Turning back to the Senator's apartment, she noticed the data pad sitting under the table. Allowing herself an audibly hissed breath of frustration, the intern picked it up. It was the data pad with the maps of Coruscant and the restaurant list.
Her pace brisk, Mon Mothma made for the stairs up to the docking point.
Senator Kalen paced back and forth, watching the streaming rivers of the traffic lanes in the crowded skies above Coruscant. Many miles away, a junction point appeared the very essence of chaos. Craft of all sizes and shapes switched up and down through the sky lanes, seeming at any moment to be within centimetres of disaster. Yet the traffic computers and their droid nodes, in a way that was impossible for most organic minds, very precisely controlled it all.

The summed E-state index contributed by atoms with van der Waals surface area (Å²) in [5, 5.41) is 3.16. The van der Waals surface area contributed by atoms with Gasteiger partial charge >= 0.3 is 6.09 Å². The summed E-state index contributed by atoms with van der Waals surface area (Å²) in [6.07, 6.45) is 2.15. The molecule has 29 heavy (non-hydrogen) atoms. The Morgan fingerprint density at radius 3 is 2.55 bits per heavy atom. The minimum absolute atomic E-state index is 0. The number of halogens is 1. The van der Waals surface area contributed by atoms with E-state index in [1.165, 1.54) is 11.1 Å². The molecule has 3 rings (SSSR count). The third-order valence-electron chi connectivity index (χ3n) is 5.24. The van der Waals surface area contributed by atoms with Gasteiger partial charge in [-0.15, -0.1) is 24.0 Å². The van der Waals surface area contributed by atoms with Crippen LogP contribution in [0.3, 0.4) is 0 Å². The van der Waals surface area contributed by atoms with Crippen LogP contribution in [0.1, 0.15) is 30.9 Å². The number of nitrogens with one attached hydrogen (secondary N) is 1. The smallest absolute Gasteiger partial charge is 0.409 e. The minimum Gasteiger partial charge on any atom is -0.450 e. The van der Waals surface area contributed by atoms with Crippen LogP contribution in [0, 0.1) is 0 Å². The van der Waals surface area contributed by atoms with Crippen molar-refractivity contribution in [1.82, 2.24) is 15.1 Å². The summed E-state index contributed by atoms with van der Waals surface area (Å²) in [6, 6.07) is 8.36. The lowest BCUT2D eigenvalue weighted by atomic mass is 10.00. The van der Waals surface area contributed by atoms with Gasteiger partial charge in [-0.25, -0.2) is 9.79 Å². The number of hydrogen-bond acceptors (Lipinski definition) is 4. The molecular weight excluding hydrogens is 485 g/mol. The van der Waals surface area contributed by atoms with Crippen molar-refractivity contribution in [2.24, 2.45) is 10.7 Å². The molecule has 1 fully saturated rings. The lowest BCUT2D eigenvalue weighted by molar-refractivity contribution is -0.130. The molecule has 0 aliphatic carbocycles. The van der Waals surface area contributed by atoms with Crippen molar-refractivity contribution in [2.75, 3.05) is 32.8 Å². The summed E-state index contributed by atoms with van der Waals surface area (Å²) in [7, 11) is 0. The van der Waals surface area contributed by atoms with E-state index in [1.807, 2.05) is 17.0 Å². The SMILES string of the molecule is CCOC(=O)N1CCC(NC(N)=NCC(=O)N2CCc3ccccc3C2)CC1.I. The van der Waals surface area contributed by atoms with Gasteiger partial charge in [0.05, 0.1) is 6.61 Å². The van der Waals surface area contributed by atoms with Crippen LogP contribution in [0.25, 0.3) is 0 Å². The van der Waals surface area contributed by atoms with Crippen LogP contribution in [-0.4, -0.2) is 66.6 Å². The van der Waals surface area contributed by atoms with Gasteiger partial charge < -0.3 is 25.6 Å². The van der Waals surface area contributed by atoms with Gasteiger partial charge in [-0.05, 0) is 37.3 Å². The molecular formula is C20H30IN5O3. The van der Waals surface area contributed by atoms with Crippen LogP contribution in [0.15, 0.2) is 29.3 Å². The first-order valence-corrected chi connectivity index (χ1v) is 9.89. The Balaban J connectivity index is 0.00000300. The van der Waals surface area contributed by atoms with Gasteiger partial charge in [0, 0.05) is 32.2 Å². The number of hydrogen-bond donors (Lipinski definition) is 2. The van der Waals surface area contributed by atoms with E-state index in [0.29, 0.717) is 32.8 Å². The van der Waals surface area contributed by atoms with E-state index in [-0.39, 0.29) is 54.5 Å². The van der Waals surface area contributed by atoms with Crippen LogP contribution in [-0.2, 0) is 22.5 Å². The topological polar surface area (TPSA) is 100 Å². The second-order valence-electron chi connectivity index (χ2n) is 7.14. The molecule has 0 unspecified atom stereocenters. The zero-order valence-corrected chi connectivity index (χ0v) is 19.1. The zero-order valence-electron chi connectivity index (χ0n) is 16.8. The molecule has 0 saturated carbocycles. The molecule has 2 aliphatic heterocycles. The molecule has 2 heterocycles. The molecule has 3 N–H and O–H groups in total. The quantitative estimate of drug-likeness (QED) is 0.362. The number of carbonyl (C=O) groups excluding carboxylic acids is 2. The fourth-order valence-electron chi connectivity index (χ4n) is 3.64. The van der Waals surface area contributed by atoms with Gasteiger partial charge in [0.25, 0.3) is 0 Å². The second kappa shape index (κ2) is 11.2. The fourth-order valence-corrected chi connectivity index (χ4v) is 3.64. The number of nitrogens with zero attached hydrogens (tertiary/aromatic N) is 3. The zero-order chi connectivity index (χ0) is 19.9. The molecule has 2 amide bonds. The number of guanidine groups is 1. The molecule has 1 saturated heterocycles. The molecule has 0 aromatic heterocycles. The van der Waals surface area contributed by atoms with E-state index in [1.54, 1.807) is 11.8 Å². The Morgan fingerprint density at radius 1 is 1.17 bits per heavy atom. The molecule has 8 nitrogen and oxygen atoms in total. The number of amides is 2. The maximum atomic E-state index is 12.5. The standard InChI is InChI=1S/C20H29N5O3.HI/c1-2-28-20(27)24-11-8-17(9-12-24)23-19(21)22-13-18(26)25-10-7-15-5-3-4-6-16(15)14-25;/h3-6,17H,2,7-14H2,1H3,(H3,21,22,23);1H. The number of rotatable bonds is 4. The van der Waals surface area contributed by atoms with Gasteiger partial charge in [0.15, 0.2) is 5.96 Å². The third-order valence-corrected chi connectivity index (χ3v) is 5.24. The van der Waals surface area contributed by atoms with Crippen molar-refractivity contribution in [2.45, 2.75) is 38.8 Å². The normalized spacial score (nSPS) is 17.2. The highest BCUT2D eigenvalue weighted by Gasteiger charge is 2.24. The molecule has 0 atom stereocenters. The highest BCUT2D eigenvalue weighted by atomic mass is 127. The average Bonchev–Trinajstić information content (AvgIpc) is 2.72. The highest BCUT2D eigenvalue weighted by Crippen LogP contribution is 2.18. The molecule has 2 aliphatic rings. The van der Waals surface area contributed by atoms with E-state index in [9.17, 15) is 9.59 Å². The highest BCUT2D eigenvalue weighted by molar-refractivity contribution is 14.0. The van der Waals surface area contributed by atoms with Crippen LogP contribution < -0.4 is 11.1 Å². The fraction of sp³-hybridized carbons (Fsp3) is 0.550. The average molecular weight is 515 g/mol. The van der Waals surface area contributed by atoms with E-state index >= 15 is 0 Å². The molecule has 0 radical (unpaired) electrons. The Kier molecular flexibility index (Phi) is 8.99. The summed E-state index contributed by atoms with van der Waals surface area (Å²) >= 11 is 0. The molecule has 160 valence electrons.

As he watched, it occurred to Kalen that the traffic lanes were an embodiment of the very essence of Coruscant; seemingly chaotic and verging on catastrophe, while in fact being beautifully balanced and precisely organised. He wished he'd thought of that earlier; it would have made an excellent introduction to his speech.
As he stood, trying to figure out how to use his minor revelation, the comms panel chimed to warn Kalen his sky taxi was about to arrive. Turning to the docking walkway, the Senator was in time to see the blue, high-domed head of a Duros rise up, seemingly from nowhere. Slowly, smoothly, the side of the cab drifted up into view.